Theoretically, any law that runs counter to the first of those rulings can be challenged in the Constitutional Court. This in turn indicates that there may be a discrepancy between Malta’s blasphemy laws and its obligations under human rights treaties. 

Handle with care

As Malta’s Commissioner of Laws, the task of identifying and removing out-dated or otherwise troublesome legislation falls to lawyer and former MP Franco Debono. 

However, he told MaltaToday that no discussion has to date taken place over whether to repeal or revise Articles 163-5. 

“This is a sensitive subject to be handled with great care,” he commented. “In a world where religious dogmas are ever more being assailed by scientific enquiries and discoveries, indifference, the open-mindedness of spirituality, as well as the growing appreciation of religious tolerance – and considering that freedom of expression lies at the very foundations of Western society as we know it, which is thus by far the general rule – there is nothing wrong with having another look at our 1933 laws regarding blasphemy.”

But Debono argues that, “as the Pope has pointed out”, there are certain exceptional limitations to freedom of speech. “Any exceptional limitations to this fundamental right must always be extremely well founded and absolutely necessary to be justified.”

Debono desists from stating whether or not Malta’s ban of blasphemy is either ‘well-founded’ or ‘necessary’. But he admits that the law in its present form may be problematic.

“With regard to ‘Crimes against the Religious Sentiment; under our Criminal Code, one cannot fail to notice that the law distinguishes between the Catholic religion and ‘other cults’ as regards the applicable term of imprisonment for infringement. This should also be seen in the context of the urgent need to abolish criminal libel from our statute book (a call I have made in Parliament as far back as 2011 and even before), and one must always strive to strike a balance.”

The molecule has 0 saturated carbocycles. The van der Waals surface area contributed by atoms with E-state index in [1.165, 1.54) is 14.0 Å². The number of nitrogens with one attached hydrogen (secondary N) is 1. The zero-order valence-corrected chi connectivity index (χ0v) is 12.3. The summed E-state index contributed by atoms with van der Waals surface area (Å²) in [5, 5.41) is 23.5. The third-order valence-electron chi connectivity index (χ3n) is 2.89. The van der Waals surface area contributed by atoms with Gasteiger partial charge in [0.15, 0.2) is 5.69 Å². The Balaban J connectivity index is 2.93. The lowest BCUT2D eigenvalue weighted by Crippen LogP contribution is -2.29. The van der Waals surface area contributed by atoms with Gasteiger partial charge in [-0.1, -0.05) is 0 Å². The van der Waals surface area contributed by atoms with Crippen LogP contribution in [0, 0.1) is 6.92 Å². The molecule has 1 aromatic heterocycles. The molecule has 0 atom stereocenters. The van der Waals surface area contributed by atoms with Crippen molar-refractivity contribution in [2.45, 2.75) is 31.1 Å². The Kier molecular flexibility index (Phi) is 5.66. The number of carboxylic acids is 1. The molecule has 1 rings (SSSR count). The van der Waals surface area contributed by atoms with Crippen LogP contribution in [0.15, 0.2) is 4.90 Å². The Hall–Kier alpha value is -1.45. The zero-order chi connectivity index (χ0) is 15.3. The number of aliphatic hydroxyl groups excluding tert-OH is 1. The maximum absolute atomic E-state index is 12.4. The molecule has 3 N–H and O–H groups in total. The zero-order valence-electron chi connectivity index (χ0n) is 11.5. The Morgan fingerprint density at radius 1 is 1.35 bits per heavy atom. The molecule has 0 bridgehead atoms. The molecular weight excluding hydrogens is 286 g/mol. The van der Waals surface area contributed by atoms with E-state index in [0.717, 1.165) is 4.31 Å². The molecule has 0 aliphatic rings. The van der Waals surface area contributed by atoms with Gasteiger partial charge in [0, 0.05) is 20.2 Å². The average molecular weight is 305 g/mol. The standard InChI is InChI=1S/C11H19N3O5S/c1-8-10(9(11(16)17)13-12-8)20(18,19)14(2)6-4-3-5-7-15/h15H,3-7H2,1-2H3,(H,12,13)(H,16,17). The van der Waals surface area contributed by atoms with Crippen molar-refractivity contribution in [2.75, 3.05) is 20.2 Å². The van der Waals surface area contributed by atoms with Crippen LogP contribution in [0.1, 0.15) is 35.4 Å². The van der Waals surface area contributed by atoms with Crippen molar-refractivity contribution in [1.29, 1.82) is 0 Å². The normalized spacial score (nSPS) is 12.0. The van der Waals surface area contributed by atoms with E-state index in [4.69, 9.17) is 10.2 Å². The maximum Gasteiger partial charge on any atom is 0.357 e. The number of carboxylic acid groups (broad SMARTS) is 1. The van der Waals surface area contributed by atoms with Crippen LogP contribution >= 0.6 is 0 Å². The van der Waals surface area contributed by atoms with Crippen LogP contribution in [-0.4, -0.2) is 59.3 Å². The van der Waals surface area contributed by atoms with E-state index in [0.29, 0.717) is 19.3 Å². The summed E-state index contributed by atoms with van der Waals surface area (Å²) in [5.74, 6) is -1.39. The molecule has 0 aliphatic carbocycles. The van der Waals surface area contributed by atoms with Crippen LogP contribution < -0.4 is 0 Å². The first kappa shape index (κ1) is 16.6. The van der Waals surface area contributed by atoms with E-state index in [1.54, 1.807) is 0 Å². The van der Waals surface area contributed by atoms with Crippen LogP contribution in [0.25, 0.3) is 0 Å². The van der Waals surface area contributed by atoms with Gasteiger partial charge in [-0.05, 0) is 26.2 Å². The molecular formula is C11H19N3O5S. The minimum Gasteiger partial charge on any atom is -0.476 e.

Nonetheless, the Law Commissioner refrains from making a similar demand in the case of blasphemy laws. “While I consider the abolition of criminal libel as a very urgent matter, the resolution of these dilemmas concerning blasphemy arising from the intersection between law, morality and religion is always very sensitive and never easy.”

Instead, he argues that it is in religion’s own interest to become tolerant of criticism.

“One could argue that in the religious domain, freedom of expression should apply with even more rigour than in secular matters. No opportunity is more formidable for any religion to practise what it preaches about respect towards others, tolerance, compassion, loving kindness, and forgiveness, than when someone seeks to strongly disagree with it!”

Religion ‘no different’ 

Elsewhere, Prof. Joe Friggieri, head of the Philosophy Department at the University of Malta, was likewise reluctant to commit directly to a position on Malta’s blasphemy laws. But in comments to this newspaper, he argued that the law should make no special distinction in the case of religion.

“I think religion should be treated in exactly the same way as any other system of thought. There is no need for any distinction. This means that religion, just like any other philosophy or opinion, should be subject to the same rights and obligations as everyone else. This includes the right to criticise, to argue, to express different opinions, and to opt in or out. If people exercise those rights and other people take offence… tough luck. It doesn’t mean we have to stop criticising.”